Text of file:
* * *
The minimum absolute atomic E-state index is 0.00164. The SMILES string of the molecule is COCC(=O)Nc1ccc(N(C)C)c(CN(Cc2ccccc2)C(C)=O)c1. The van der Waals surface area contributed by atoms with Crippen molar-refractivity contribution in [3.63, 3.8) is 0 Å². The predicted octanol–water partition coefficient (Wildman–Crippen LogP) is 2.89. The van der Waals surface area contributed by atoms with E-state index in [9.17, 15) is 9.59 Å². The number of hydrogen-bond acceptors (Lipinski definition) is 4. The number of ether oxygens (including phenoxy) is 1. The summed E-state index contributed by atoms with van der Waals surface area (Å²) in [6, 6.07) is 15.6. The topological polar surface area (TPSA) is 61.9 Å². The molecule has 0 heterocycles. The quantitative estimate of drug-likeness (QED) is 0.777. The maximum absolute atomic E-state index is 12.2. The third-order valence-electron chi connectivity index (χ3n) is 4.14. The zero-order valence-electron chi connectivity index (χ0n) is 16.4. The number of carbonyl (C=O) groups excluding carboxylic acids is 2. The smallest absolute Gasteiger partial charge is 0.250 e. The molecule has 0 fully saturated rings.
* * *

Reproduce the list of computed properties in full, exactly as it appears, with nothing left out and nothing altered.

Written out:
The minimum absolute atomic E-state index is 0.00164. The SMILES string of the molecule is COCC(=O)Nc1ccc(N(C)C)c(CN(Cc2ccccc2)C(C)=O)c1. The van der Waals surface area contributed by atoms with Crippen molar-refractivity contribution in [3.63, 3.8) is 0 Å². The predicted octanol–water partition coefficient (Wildman–Crippen LogP) is 2.89. The van der Waals surface area contributed by atoms with E-state index in [9.17, 15) is 9.59 Å². The number of hydrogen-bond acceptors (Lipinski definition) is 4. The number of ether oxygens (including phenoxy) is 1. The summed E-state index contributed by atoms with van der Waals surface area (Å²) in [6, 6.07) is 15.6. The topological polar surface area (TPSA) is 61.9 Å². The molecule has 0 heterocycles. The quantitative estimate of drug-likeness (QED) is 0.777. The maximum absolute atomic E-state index is 12.2. The third-order valence-electron chi connectivity index (χ3n) is 4.14. The zero-order valence-electron chi connectivity index (χ0n) is 16.4. The number of carbonyl (C=O) groups excluding carboxylic acids is 2. The smallest absolute Gasteiger partial charge is 0.250 e. The molecule has 0 fully saturated rings.